It’s easy to come up with ‘solutions’ when you have little actual understanding of the plight of sleeping rough – what it entails, how it affects people.
So perhaps it’s not a complete surprise to hear that government housing minister, Luke Hall, has written to local councils asking them to put in place plans to ‘support’ rough sleepers as the lockdown restrictions are eased.
He suggests that people who have been rough sleeping should be asked to move in with friends or family. Clearly anyone who could make such a proposal has no understanding whatsoever of the problems of rough sleepers and the serious challenges they face on a daily basis.
Unite members working in homelessness organisations have been spending long hours on the front line, while ministers have been in their comfortable officers or cosy homes to get people off the streets.
Now our members are being told to work at emptying the hotels that have been filled with former rough sleepers – without any adequate ‘move on’ accommodation to go to – or with sufficient time to resettle people. So by the end of the month literally thousands of rough sleepers could well find themselves back on the streets.
Despite the government claiming that 90 per cent of all rough sleepers had been found a bed that was never the case at all. Some, with no recourse to public funds have been refused access. This legacy of the government’s ‘hostile environment’ policy deepens the health crisis.
Some rough sleepers avoid contact with services because of a lack of trust – not unfounded given the disgraceful and unlawful sharing of information between the Home Office and services such as St Mungo’s which, speaking for St Mungo’s workers, Unite campaigned against.
Rough sleeping could be solved
As people in sectors such as hospitality have been made redundant and then homeless, numbers in these groups on the street have increased. Nevertheless, the success that was achieved by the programme shows that the problem of rough sleeping could be solved with adequate funding and effort.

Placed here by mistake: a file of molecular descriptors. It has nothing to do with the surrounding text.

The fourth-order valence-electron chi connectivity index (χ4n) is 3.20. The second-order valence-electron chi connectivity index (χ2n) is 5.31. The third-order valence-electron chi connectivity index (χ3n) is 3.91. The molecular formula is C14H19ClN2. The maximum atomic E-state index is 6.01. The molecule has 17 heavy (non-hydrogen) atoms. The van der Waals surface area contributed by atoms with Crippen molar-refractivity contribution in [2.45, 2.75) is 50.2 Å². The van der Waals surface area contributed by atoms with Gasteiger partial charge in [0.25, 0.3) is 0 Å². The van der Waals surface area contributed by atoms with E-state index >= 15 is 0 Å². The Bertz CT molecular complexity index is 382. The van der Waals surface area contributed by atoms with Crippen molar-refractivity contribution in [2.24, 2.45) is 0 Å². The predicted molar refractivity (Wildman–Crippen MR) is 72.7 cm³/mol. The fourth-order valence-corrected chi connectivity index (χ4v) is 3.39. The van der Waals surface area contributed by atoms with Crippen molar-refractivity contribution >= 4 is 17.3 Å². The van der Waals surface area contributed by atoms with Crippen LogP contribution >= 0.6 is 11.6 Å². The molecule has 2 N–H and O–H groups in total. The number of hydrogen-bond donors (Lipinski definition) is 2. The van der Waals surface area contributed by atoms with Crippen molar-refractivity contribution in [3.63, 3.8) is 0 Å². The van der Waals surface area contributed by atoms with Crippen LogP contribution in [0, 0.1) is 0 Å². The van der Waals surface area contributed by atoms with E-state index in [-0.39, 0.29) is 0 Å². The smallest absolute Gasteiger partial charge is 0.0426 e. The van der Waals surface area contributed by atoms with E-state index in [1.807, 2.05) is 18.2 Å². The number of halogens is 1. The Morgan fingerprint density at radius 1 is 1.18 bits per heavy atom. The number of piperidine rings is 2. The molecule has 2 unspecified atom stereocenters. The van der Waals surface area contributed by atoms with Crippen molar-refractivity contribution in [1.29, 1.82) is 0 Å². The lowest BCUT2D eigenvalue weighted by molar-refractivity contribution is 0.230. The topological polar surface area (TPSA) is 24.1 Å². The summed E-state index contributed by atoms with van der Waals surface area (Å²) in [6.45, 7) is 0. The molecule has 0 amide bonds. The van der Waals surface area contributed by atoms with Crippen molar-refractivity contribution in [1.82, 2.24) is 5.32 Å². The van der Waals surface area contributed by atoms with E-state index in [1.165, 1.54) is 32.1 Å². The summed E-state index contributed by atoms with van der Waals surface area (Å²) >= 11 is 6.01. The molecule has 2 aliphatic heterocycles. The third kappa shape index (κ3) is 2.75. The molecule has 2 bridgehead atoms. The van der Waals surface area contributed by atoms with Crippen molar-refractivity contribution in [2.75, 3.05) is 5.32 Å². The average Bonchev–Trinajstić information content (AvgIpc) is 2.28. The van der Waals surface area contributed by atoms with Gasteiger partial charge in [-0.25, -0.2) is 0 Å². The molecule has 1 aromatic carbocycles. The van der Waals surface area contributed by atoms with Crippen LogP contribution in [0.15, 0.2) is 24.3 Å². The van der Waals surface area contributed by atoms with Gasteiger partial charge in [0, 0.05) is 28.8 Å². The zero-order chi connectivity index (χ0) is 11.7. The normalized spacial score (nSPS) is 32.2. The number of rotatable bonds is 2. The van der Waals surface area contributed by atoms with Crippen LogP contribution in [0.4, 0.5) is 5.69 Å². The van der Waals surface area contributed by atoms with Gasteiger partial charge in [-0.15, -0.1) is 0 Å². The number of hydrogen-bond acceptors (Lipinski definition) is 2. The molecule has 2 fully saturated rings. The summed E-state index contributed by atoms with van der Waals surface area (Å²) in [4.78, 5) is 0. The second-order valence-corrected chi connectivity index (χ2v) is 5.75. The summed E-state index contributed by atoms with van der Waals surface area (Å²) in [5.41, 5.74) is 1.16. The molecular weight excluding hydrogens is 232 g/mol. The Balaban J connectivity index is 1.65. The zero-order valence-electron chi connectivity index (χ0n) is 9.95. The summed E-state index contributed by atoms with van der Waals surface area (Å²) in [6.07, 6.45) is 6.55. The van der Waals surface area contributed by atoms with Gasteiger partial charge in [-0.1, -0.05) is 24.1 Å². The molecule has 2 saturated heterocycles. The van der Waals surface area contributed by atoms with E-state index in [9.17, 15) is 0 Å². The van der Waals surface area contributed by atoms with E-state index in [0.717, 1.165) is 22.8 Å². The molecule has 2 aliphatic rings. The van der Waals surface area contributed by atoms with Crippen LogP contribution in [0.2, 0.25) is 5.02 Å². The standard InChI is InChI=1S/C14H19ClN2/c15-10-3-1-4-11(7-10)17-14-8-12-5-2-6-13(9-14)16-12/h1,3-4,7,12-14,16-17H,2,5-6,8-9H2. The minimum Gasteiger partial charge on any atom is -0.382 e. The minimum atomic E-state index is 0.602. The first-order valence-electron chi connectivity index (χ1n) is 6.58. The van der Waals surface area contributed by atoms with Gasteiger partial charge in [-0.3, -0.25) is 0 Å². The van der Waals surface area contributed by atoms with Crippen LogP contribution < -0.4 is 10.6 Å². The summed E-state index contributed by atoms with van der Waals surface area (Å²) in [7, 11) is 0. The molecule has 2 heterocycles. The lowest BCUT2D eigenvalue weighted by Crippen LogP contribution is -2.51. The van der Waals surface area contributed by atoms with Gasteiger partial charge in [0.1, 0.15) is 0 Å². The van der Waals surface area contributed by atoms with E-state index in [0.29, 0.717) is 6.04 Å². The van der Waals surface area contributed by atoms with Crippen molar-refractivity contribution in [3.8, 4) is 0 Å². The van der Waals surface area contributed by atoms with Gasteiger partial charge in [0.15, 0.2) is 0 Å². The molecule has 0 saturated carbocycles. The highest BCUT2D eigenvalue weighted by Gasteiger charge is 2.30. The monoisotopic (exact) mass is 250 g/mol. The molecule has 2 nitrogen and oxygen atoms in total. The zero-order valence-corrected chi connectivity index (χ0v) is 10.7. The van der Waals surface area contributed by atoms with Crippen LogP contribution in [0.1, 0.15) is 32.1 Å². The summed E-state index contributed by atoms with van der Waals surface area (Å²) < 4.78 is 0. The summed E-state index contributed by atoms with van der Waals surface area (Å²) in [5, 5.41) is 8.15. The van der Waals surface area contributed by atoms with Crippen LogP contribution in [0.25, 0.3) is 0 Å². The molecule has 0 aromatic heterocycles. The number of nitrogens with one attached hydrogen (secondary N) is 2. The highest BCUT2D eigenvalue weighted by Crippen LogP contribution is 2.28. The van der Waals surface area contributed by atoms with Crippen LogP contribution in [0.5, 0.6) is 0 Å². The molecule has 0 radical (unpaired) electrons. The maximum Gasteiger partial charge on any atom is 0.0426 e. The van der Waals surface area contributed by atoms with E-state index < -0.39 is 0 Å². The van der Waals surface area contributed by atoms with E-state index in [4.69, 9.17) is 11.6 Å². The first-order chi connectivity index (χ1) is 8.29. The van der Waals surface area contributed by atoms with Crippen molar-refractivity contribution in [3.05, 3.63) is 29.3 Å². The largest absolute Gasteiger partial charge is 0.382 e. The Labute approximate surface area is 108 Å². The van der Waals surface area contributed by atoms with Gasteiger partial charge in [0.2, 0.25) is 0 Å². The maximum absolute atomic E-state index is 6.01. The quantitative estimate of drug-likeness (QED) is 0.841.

Currently our members working with rough sleepers are being asked to empty the new hostels in hotels – and they are warning this could result in a rough sleeping disaster.
Jack Jeffery, who works with rough sleepers and is a Unite housing workers’ branch secretary commented, “There is a growing anxiety among the people we have found beds for in the crisis – and a sense of hopelessness among people on the street.
“The fear is that the government will simply dump people onto the street instead of helping them to find affordable secure homes. Homelessness agencies fear they will have no adequate help for clients with the most challenging needs. And workers fear that much of the benefit from their emergency efforts will be wasted.”
Jeffery continues, “We need an assurance of ongoing funding now, stable funding and a reversal of cuts, plus a commitment to building secure and truly affordable social rent homes. Rough sleeping is a scandal; it is not a natural phenomenon like the weather, it is the product of policy narrowly focused on profits rather than social need.”
And he’s not wrong. The government commitment to £52m over four years for visiting support to 16,666 rough sleepers is hopelessly inadequate compared to the scale of the task. That is to accept for a moment the government’s current figures – before the pandemic it claimed just 4,266 slept rough. In February, the BBC reported that 28,000 slept rough.
No truly reliable figures are available, but it is clear that government has severely underestimated the scale of the crisis and the pandemic has intensified the drivers of rough sleeping.
It is also noteworthy that the UK statistics authority has written to the ministry for housing communities and local government calling on it to ensure statistics are published in a format which is available to all, with definitions and limitations explained.
In a recent visit to a homelessness centre with housing minister Robert Jenrick, Boris Johnson boasted that his plan to expand Housing First by 6,000 beds would “eradicate homelessness”. However, when pressed that this didn’t even match the 9,000 hostel beds lost since 2010, he had no reply. There have been too many empty announcements from the government on rough sleeping.
Unite has repeatedly highlighted some key facts on rough sleeping and homelessness: that bed spaces in accommodation services aimed at helping people off the street fell from 43,655 in 2010 to 34,900 in 2018 – a fall of nearly 9,000. And that the spending by councils on single homeless people fell by 53 per cent between 2008/09 and 2017/18. Finally – the total spent by local authorities on homelessness services has dropped by £1bn in total in a decade.
Urgent action has to be taken. Unite is calling for an extension of current funding – allowing time for new arrangements; converting some of the new homeless hotels for long term use for rough sleepers – they increasingly house most high needs people, and given state of hospitality sector makes sense.
Unite also wants to see the restoration of cuts since 2010 – and an increase in services; as well as an increase in supply of genuinely affordable housing – which means council homes.
By Paul Kershaw, housing workers’ branch (LE1111) chair